, our Flight to Riberalta (in the Amazonian northern
border with Trinidad ) was delayed by several hours. Finally arriving at
Riberalta airport it was . Brazil
Flying up to Riberalta was really only for one bird, Masked Antpitta. It is a Bolivian endemic and only found near this remote town. Very few foreign birders have travelled to see this bird and most have used Louis, our driver to take them to the sites.
Louis picked us up in an ancient 2-door saloon car, so squeezing in with our bags took a few minutes. We asked to be taken straight to the site, but were told that although it was only a fifteen minute drive, it was a 400m walk to see the bird. It was touch and go with light, but decided to go for it. As we rushed along the path through the forest in quickly dimming light, this really did feel like a twitch. It was not to be and we did not even hear a bird before it was too dark within the forest. On top of this, the mosquitoes were vicious, biting through two layers of clothing and ignoring all repellents.
As we walked back in almost darkness, Birdgirl walked ahead with Sandro our indigenous guide. Suddenly they stopped. There on the path was a Coral Snake, a deadly poisonous snake. We all admired the snake before it slowly moved away. Birdgirl said that she had not seen the snake at all and were she walking ahead, she would have stepped on it thinking it was a stick. She was going to take more care when walking at night through the forest!
Our hotel was a beautiful old hacienda, dating back 100 years and full of antique furniture. Birdgirl had a hammock in our room to sleep in. As common in all the Amazon towns, there were hardly any cars but huge numbers of motorbikes. The evening entertainment was for everyone, young and old, to slowly ride their motorbikes around the town square. It was most amusing to watch.
The next day we had great views of the Masked Antpitta, after a couple of hours of trying. It was a big relief. This time we had taken extreme precautions against the mosquitoes, which seemed to do the trick.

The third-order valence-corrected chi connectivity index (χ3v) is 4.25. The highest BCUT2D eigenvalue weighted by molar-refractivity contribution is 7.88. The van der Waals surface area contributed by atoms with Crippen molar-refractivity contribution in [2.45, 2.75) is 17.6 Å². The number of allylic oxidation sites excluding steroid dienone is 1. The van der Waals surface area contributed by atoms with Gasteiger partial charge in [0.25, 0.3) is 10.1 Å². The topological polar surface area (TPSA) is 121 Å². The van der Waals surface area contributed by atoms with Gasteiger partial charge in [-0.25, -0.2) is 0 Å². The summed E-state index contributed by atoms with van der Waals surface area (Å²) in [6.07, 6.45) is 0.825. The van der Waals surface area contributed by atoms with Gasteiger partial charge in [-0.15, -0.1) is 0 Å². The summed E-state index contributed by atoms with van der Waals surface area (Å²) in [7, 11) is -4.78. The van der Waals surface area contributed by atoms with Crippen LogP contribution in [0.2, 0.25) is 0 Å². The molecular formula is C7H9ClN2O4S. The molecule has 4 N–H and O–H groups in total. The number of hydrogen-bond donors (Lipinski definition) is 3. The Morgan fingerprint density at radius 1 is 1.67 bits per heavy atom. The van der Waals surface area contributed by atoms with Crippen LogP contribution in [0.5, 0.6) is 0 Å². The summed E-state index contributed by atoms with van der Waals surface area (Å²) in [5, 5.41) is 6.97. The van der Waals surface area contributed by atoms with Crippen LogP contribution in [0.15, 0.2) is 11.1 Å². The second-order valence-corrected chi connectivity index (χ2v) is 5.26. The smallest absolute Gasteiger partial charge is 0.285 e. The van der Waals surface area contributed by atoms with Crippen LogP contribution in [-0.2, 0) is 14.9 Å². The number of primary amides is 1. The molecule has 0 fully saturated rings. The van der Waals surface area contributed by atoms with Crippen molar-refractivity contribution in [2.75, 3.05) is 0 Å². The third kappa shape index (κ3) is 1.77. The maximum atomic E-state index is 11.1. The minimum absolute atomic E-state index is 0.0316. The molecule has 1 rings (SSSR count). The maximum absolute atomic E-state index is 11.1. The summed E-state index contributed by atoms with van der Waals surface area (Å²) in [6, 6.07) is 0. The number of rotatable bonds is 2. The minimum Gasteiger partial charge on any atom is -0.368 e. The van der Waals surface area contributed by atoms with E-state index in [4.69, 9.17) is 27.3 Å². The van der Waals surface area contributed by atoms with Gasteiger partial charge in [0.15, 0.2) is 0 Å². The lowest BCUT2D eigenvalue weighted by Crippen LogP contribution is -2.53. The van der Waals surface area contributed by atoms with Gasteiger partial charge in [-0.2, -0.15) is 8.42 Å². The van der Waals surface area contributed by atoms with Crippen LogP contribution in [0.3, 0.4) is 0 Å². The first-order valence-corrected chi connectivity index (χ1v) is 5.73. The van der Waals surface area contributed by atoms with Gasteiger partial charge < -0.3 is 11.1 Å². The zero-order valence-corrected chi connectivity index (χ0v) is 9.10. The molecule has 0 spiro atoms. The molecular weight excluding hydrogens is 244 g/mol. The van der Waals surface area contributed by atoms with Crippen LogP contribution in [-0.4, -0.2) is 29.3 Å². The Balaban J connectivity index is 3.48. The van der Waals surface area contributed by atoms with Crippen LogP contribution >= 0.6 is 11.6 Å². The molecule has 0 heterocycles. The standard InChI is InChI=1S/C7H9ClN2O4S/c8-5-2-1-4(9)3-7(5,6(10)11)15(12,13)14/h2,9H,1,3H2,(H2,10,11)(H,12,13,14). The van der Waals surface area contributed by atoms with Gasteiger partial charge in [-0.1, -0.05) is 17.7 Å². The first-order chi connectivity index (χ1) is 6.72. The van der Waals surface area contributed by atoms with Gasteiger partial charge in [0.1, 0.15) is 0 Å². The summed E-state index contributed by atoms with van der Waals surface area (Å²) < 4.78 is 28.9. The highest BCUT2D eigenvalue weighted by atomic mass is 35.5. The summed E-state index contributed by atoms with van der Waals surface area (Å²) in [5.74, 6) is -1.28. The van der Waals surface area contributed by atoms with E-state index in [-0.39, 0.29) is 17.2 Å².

The original plan had been to travel an hour and a half south to an area of grassland and trees called Cerrado. We had to restrict this to the afternoon but first had to go to Louis’ house to swap the car for a very old and battered 4x4 pick-up. Half an hour into the journey and there was a problem. Louis went to inspect and came back to say there was a problem with the back axel and we had to return to get it fixed. Whilst the pick-up was being fixed, Louis and Sandro tried to find another 4x4 to take us, but to no avail. This was not a town with vehicles. We finally left in the now fixed pick-up at , arriving after a very fast journey along slippery, muddy roads. We only saw a few birds in our hour of birding but were plagued by swarms of tiny sweat flies. We had to find hats to cover our ears and even Chris wore a head net. This was not fun birding.
Overnight, I was up with a bad stomach and took the morning off whilst Chris and Birdgirl returned to the Cerrado, with bandana’s around their faces and hats pulled down, just with their eyes showing. They saw a few more birds, which made up for the birds. I only missed 3 lifers and so don’t feel so bad about being ill.
Also, we have just heard from Bennett Hennessey at Bird
to say that the endemic Unicoloured Thrush that we
saw in Bolivia was extremely rare and difficult to see and that we
were amongst only a few foreign birders to have seen it. That makes it an even
more special bird. Trinidad
It is sad to leave the Amazon but has been great being back in
and having a couple of nights in a lovely hotel,
with air conditioning, wifi and no bugs. Bliss. Tomorrow we head south to
lowlands close to the Paraguayan border, so making the most of the selection of
restaurants. Santa Cruz
Birdgirl has been catching up with e-mails from her friends and enjoying the contact. It has been good to have a quick look at Facebook and
BBC News, catching up with everyone else and the world.